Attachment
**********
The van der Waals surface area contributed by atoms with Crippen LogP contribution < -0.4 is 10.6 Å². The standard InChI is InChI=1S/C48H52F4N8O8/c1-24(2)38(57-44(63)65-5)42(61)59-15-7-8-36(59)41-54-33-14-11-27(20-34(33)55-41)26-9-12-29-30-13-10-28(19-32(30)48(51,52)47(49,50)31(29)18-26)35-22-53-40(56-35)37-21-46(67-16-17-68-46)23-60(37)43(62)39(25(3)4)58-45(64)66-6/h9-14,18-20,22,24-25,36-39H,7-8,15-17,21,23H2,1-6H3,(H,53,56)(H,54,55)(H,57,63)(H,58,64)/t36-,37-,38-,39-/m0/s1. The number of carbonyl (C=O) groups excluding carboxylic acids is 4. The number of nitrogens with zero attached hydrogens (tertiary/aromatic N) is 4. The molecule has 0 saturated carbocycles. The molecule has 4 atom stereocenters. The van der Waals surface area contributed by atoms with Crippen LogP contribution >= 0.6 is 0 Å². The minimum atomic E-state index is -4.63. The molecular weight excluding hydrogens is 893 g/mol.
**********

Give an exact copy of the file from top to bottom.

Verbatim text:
The van der Waals surface area contributed by atoms with Crippen LogP contribution < -0.4 is 10.6 Å². The standard InChI is InChI=1S/C48H52F4N8O8/c1-24(2)38(57-44(63)65-5)42(61)59-15-7-8-36(59)41-54-33-14-11-27(20-34(33)55-41)26-9-12-29-30-13-10-28(19-32(30)48(51,52)47(49,50)31(29)18-26)35-22-53-40(56-35)37-21-46(67-16-17-68-46)23-60(37)43(62)39(25(3)4)58-45(64)66-6/h9-14,18-20,22,24-25,36-39H,7-8,15-17,21,23H2,1-6H3,(H,53,56)(H,54,55)(H,57,63)(H,58,64)/t36-,37-,38-,39-/m0/s1. The number of carbonyl (C=O) groups excluding carboxylic acids is 4. The number of nitrogens with zero attached hydrogens (tertiary/aromatic N) is 4. The molecule has 0 saturated carbocycles. The molecule has 4 atom stereocenters. The van der Waals surface area contributed by atoms with Crippen LogP contribution >= 0.6 is 0 Å². The minimum atomic E-state index is -4.63. The molecular weight excluding hydrogens is 893 g/mol.